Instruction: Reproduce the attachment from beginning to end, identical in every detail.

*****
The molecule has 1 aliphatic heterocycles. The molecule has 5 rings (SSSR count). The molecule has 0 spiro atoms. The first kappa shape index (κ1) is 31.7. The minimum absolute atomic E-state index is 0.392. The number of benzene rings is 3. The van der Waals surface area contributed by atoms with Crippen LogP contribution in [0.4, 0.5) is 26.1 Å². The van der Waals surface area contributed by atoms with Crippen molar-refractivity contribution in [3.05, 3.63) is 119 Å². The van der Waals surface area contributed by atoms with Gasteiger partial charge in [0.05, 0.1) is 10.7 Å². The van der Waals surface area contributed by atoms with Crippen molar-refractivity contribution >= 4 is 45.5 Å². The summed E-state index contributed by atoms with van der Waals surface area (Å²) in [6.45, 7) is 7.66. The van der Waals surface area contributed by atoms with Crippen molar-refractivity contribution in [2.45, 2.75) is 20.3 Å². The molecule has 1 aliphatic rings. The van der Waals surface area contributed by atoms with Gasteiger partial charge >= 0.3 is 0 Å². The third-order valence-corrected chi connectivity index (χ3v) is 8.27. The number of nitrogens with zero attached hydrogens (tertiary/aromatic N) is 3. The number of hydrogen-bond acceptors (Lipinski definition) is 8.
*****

The molecule has 1 aliphatic heterocycles. The molecule has 5 rings (SSSR count). The molecule has 0 spiro atoms. The first kappa shape index (κ1) is 31.7. The minimum absolute atomic E-state index is 0.392. The number of benzene rings is 3. The van der Waals surface area contributed by atoms with Crippen LogP contribution in [0.4, 0.5) is 26.1 Å². The van der Waals surface area contributed by atoms with Crippen molar-refractivity contribution in [3.05, 3.63) is 119 Å². The van der Waals surface area contributed by atoms with Gasteiger partial charge in [0.05, 0.1) is 10.7 Å². The van der Waals surface area contributed by atoms with Crippen molar-refractivity contribution >= 4 is 45.5 Å². The summed E-state index contributed by atoms with van der Waals surface area (Å²) in [6.45, 7) is 7.66. The van der Waals surface area contributed by atoms with Crippen molar-refractivity contribution in [2.45, 2.75) is 20.3 Å². The molecule has 1 aliphatic rings. The van der Waals surface area contributed by atoms with Gasteiger partial charge >= 0.3 is 0 Å². The third-order valence-corrected chi connectivity index (χ3v) is 8.27. The number of nitrogens with zero attached hydrogens (tertiary/aromatic N) is 3. The number of hydrogen-bond acceptors (Lipinski definition) is 8.